Why Is It So Easy To Regain Weight?

It is no secret that, after losing weight, people have a tough time keeping it off.  I mentioned in a previous issue of Weightology Weekly how only 17% of Americans are able to maintain a 10% weight loss after 1 year.  Many people have repeatedly lost weight, only to regain it again and again.  Even celebrities such as Oprah Winfrey struggle, despite having the money to have their own personal trainers and chefs. 

Oprah Winfrey from February to December, 2005

We know that a change in body weight is caused by an imbalance between energy intake and energy expenditure.  We also know that your body tries to resist weight change and correct this energy imbalance.  For example, if you eat 2000 calories per day and suddenly decrease it to 1000, you will lose weight, but you will also get hungry in the process.  This hunger drives you to eat more to bring you back into energy balance.  This is one of the reasons why maintaining long-term weight loss is so difficult. 

However, there are two sides to the concept of energy balance.  There is not only food intake, but there is energy expenditure as well.  Your body can resist a negative energy balance by not only making you more hungry, but by decreasing the number of calories you burn.  The extent to which this happens in humans is not clear.  The challenge of successful long-term weight loss could be partly because our bodies reduce their energy expenditure to the point that it makes it very easy to regain the weight. 

Energy Expenditure Primer 

To further investigate this issue, we first need to discuss what comprises the total number of calories you burn each day.  Your daily energy expenditure consists of 3 components: 

  • Resting Energy Expenditure (REE).  Also known as resting metabolic rate or RMR, this is the number of calories you burn to maintain basic life functions at rest, such as breathing and heart rate.  It is measured while lying quietly after an overnight fast.  The primary drivers of REE are your internal organs; other tissues like muscle and fat contribute as well, but to a much lesser degree.  REE typically makes up 60% - 75% of the total calories you burn each day, but this can go down to 50% or less in highly active people.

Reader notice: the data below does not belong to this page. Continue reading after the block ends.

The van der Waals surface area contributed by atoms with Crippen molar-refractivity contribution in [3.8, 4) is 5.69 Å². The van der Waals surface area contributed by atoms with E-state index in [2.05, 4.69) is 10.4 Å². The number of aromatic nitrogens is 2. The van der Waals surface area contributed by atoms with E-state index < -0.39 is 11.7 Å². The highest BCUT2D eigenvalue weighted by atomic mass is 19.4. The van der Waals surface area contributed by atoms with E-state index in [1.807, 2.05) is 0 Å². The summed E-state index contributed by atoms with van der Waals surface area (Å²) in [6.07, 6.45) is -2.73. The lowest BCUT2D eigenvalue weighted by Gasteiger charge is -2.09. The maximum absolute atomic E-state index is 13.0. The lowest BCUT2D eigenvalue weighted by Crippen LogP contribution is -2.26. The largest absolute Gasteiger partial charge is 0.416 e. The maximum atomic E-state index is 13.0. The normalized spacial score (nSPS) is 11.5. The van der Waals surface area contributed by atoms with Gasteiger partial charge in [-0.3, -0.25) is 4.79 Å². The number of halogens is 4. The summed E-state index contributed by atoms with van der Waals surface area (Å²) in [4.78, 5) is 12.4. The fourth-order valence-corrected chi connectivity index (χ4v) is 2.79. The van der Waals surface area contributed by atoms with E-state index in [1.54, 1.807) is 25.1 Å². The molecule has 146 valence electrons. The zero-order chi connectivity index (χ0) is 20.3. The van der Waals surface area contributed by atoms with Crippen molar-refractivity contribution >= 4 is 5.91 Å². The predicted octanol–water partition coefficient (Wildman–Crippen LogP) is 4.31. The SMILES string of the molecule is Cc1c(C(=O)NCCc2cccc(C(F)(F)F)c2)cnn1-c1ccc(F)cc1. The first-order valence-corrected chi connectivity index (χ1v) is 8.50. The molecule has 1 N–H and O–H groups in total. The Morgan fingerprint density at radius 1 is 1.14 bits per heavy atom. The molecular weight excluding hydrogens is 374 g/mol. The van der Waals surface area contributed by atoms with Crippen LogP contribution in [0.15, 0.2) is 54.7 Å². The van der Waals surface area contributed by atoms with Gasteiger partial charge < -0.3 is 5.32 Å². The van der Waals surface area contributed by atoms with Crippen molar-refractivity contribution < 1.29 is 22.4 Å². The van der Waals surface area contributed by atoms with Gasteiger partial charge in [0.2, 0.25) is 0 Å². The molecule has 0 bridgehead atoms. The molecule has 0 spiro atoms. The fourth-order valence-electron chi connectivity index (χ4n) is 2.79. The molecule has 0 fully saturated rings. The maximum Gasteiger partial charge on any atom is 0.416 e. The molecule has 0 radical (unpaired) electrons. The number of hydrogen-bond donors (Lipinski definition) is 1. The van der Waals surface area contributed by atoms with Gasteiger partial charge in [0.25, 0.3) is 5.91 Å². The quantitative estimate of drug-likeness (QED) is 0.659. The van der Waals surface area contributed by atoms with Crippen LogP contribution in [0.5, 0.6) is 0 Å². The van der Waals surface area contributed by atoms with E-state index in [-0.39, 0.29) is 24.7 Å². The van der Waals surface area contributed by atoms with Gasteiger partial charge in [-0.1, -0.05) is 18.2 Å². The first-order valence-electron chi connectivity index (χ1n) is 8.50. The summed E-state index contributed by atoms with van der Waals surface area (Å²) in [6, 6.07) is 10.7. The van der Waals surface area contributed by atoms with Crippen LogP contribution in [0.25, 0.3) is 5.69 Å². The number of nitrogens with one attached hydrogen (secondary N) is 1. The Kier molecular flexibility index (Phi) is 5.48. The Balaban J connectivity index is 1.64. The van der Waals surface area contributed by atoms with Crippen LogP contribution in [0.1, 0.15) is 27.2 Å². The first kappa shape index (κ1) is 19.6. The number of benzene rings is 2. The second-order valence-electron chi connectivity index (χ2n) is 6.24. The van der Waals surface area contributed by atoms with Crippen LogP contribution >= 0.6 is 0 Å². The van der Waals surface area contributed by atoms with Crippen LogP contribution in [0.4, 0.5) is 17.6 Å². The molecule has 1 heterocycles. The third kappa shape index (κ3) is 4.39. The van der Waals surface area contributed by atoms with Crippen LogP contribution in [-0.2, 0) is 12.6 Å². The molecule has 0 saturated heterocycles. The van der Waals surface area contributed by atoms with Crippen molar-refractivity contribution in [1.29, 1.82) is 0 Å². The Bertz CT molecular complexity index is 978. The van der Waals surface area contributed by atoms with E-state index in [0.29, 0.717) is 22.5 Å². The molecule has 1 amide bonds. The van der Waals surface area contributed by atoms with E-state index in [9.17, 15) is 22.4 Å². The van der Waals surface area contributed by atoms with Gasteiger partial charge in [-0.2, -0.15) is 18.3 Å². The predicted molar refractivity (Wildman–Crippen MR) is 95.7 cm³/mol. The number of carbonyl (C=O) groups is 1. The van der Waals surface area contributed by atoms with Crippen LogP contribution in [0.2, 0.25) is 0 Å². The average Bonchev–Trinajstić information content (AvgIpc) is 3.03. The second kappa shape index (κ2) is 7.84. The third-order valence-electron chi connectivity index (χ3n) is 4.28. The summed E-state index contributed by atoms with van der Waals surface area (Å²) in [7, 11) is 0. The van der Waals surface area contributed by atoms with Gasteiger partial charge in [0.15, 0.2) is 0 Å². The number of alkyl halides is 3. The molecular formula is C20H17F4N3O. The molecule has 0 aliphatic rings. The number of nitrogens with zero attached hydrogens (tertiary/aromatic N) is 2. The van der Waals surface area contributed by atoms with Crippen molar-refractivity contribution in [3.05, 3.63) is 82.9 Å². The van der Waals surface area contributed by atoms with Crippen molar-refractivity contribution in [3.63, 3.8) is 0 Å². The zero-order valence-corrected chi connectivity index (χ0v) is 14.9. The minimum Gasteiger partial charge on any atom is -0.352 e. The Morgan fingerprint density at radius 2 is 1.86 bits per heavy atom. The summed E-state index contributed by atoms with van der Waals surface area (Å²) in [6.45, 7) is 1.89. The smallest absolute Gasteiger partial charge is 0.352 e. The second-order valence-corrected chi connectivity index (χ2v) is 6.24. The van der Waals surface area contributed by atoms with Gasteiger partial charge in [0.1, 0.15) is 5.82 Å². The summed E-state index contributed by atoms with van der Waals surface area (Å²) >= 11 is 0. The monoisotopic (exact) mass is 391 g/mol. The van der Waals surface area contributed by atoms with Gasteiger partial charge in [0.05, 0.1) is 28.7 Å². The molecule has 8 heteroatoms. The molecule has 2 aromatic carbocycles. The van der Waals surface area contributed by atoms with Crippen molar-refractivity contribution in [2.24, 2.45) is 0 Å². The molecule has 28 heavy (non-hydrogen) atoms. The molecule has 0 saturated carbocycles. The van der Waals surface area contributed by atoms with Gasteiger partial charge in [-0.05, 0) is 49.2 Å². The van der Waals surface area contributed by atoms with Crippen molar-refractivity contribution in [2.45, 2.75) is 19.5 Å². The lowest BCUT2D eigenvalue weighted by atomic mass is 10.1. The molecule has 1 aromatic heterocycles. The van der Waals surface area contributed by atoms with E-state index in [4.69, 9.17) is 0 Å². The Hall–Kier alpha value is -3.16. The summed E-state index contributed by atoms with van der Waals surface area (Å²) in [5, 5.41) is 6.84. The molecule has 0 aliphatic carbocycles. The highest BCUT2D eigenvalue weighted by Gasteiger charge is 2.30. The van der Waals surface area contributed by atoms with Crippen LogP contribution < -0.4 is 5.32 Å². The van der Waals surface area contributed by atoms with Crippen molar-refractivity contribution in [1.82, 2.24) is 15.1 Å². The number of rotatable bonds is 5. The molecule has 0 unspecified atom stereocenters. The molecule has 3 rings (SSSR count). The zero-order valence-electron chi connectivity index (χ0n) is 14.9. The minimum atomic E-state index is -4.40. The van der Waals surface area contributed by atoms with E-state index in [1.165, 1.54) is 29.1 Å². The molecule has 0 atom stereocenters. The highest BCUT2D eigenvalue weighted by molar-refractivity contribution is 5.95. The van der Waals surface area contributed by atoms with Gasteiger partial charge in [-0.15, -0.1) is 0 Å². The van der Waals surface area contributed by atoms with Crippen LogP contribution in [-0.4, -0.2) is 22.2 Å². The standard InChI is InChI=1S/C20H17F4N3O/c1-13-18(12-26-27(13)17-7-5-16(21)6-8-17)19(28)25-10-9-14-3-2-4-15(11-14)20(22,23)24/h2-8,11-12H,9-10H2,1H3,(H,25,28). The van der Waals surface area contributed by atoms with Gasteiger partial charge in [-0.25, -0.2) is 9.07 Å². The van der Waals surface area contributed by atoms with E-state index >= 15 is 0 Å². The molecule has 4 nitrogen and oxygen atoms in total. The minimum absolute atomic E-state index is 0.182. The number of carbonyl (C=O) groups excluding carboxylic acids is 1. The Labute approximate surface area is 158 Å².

• Activity Energy Expenditure (AEE).  This is also referred to as non-resting energy expenditure (NREE).  This is the number of calories you burn due to physical activity, and this means ANY type of physical activity, which includes fidgeting, maintenance of posture, and the movement of my fingers as I type this article.  AEE will typically make up 17-32% of your total daily energy expenditure, but can be higher for very active people.  AEE can be divided into two components:
    • Exercise.  This is formal, planned exercise, such as going to the gym or going out for a jog.
    • Non-Exercise Activity Thermogenesis (NEAT).  The majority of your energy expenditure comes from NEAT.  This includes all activity that is not related to formal exercise, such as fidgeting or walking to your car.
  • Thermic Effect of Feeding (TEF).  This refers to the calories burned while digesting food.  This typically makes up around 8% of your total daily energy expenditure.

Components of Daily Energy Expenditure in a Sedentary Person

Components of daily energy expenditure in a physically active person

Does Energy Expenditure Change in Response to Weight Loss?

Now that we know what comprises energy expenditure, we need to look at how it responds to food restriction and weight loss.  In animals, food restriction and weight loss cause a decrease in REE.  However, there is an increase in spontaneous activity, likely due to stimulation of food-seeking behavior in the animal.  Given that food is plentiful in human society and food-seeking behavior is not necessary, we cannot apply this animal data to humans. 

Research has looked at how energy expenditure is affected by weight loss in humans.  We know that weight loss will decrease energy expenditure from the simple fact that you have less weight to move around.  However, the question is whether the decrease in energy expenditure is proportional to the weight lost, or if it is greater than what you would expect given the weight lost.  If the decrease is greater than what you would expect, then that means your body is adapting to the weight loss and trying to conserve energy.  In other words, you become more efficient.  In terms of organ function and REE, you expend less calories for the same function.  In terms of AEE, you either move less, or you expend less calories for the same movement.